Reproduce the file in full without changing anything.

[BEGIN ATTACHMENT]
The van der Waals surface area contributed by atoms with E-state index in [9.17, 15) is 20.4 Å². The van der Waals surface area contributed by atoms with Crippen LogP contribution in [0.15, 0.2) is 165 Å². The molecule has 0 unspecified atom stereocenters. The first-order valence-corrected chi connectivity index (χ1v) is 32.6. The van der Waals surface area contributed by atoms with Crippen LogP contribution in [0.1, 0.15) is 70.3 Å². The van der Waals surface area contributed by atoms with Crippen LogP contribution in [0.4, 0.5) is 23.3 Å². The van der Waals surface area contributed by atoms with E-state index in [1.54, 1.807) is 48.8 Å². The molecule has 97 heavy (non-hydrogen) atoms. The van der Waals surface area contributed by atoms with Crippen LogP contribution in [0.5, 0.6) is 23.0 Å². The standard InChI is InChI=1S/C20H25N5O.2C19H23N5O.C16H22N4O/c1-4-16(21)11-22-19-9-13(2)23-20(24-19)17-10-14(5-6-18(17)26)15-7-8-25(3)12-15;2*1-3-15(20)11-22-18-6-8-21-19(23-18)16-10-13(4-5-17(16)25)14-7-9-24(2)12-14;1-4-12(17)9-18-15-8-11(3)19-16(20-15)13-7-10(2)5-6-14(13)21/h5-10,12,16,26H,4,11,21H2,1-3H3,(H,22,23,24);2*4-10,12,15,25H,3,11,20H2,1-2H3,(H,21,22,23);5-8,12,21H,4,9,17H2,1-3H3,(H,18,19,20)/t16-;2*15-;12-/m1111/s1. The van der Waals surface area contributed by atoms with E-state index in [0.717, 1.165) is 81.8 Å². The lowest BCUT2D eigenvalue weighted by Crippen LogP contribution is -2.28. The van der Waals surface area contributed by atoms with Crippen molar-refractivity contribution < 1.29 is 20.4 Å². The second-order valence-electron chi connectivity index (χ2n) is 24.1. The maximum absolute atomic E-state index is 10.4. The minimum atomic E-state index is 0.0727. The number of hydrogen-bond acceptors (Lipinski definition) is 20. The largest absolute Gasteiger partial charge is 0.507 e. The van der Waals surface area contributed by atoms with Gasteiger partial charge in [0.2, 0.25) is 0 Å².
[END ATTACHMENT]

The van der Waals surface area contributed by atoms with E-state index in [9.17, 15) is 20.4 Å². The van der Waals surface area contributed by atoms with Crippen LogP contribution in [0.15, 0.2) is 165 Å². The molecule has 0 unspecified atom stereocenters. The first-order valence-corrected chi connectivity index (χ1v) is 32.6. The van der Waals surface area contributed by atoms with Crippen LogP contribution in [0.1, 0.15) is 70.3 Å². The van der Waals surface area contributed by atoms with Crippen LogP contribution in [0.4, 0.5) is 23.3 Å². The van der Waals surface area contributed by atoms with E-state index in [1.54, 1.807) is 48.8 Å². The molecule has 97 heavy (non-hydrogen) atoms. The van der Waals surface area contributed by atoms with Crippen LogP contribution in [0.5, 0.6) is 23.0 Å². The standard InChI is InChI=1S/C20H25N5O.2C19H23N5O.C16H22N4O/c1-4-16(21)11-22-19-9-13(2)23-20(24-19)17-10-14(5-6-18(17)26)15-7-8-25(3)12-15;2*1-3-15(20)11-22-18-6-8-21-19(23-18)16-10-13(4-5-17(16)25)14-7-9-24(2)12-14;1-4-12(17)9-18-15-8-11(3)19-16(20-15)13-7-10(2)5-6-14(13)21/h5-10,12,16,26H,4,11,21H2,1-3H3,(H,22,23,24);2*4-10,12,15,25H,3,11,20H2,1-2H3,(H,21,22,23);5-8,12,21H,4,9,17H2,1-3H3,(H,18,19,20)/t16-;2*15-;12-/m1111/s1. The van der Waals surface area contributed by atoms with E-state index in [0.717, 1.165) is 81.8 Å². The lowest BCUT2D eigenvalue weighted by Crippen LogP contribution is -2.28. The van der Waals surface area contributed by atoms with Crippen molar-refractivity contribution < 1.29 is 20.4 Å². The second-order valence-electron chi connectivity index (χ2n) is 24.1. The maximum absolute atomic E-state index is 10.4. The minimum atomic E-state index is 0.0727. The number of hydrogen-bond acceptors (Lipinski definition) is 20. The largest absolute Gasteiger partial charge is 0.507 e. The van der Waals surface area contributed by atoms with Gasteiger partial charge in [0.2, 0.25) is 0 Å².